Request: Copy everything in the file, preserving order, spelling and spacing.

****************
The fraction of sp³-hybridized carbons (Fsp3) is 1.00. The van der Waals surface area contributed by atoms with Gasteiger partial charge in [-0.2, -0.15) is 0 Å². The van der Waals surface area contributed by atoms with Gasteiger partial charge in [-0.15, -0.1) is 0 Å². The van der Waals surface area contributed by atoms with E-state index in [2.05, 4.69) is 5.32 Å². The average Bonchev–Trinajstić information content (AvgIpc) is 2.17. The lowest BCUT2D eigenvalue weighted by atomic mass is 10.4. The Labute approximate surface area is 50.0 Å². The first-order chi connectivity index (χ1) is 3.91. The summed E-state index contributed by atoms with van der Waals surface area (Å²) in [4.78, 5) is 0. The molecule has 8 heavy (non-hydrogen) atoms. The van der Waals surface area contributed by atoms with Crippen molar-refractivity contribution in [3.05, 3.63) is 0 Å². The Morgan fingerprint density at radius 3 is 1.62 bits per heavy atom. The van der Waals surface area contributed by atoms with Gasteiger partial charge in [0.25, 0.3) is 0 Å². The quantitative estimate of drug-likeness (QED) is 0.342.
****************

The fraction of sp³-hybridized carbons (Fsp3) is 1.00. The van der Waals surface area contributed by atoms with Gasteiger partial charge in [-0.2, -0.15) is 0 Å². The van der Waals surface area contributed by atoms with Gasteiger partial charge in [-0.15, -0.1) is 0 Å². The van der Waals surface area contributed by atoms with E-state index in [2.05, 4.69) is 5.32 Å². The average Bonchev–Trinajstić information content (AvgIpc) is 2.17. The lowest BCUT2D eigenvalue weighted by atomic mass is 10.4. The Labute approximate surface area is 50.0 Å². The first-order chi connectivity index (χ1) is 3.91. The summed E-state index contributed by atoms with van der Waals surface area (Å²) in [4.78, 5) is 0. The molecule has 8 heavy (non-hydrogen) atoms. The van der Waals surface area contributed by atoms with Crippen molar-refractivity contribution in [3.05, 3.63) is 0 Å². The Morgan fingerprint density at radius 3 is 1.62 bits per heavy atom. The van der Waals surface area contributed by atoms with Gasteiger partial charge in [0.25, 0.3) is 0 Å². The quantitative estimate of drug-likeness (QED) is 0.342.